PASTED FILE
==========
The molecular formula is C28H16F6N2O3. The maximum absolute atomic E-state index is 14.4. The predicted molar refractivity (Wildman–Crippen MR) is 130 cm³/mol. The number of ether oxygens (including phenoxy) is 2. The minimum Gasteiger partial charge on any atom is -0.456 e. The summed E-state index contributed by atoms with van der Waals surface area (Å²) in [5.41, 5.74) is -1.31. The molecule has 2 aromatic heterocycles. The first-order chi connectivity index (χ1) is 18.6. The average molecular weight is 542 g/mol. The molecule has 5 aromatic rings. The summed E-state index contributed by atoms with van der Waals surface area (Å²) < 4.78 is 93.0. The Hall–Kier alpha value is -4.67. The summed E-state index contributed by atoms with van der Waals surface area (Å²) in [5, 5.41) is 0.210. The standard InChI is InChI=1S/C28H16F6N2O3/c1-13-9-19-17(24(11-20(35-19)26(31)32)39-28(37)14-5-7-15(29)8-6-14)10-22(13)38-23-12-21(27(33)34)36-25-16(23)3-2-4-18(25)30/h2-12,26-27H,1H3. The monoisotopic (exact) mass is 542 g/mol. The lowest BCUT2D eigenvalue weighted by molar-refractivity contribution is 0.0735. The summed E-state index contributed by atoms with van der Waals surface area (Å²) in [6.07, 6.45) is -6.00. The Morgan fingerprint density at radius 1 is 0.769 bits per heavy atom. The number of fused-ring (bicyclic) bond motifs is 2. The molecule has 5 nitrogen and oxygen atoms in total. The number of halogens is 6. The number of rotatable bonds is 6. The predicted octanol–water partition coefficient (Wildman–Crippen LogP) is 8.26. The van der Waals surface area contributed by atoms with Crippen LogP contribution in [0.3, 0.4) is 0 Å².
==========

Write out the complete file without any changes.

The molecular formula is C28H16F6N2O3. The maximum absolute atomic E-state index is 14.4. The predicted molar refractivity (Wildman–Crippen MR) is 130 cm³/mol. The number of ether oxygens (including phenoxy) is 2. The minimum Gasteiger partial charge on any atom is -0.456 e. The summed E-state index contributed by atoms with van der Waals surface area (Å²) in [5.41, 5.74) is -1.31. The molecule has 2 aromatic heterocycles. The first-order chi connectivity index (χ1) is 18.6. The average molecular weight is 542 g/mol. The molecule has 5 aromatic rings. The summed E-state index contributed by atoms with van der Waals surface area (Å²) < 4.78 is 93.0. The Hall–Kier alpha value is -4.67. The summed E-state index contributed by atoms with van der Waals surface area (Å²) in [5, 5.41) is 0.210. The standard InChI is InChI=1S/C28H16F6N2O3/c1-13-9-19-17(24(11-20(35-19)26(31)32)39-28(37)14-5-7-15(29)8-6-14)10-22(13)38-23-12-21(27(33)34)36-25-16(23)3-2-4-18(25)30/h2-12,26-27H,1H3. The monoisotopic (exact) mass is 542 g/mol. The lowest BCUT2D eigenvalue weighted by molar-refractivity contribution is 0.0735. The summed E-state index contributed by atoms with van der Waals surface area (Å²) in [6.07, 6.45) is -6.00. The Morgan fingerprint density at radius 1 is 0.769 bits per heavy atom. The number of fused-ring (bicyclic) bond motifs is 2. The molecule has 5 nitrogen and oxygen atoms in total. The number of halogens is 6. The number of rotatable bonds is 6. The predicted octanol–water partition coefficient (Wildman–Crippen LogP) is 8.26. The van der Waals surface area contributed by atoms with Crippen LogP contribution in [0.3, 0.4) is 0 Å².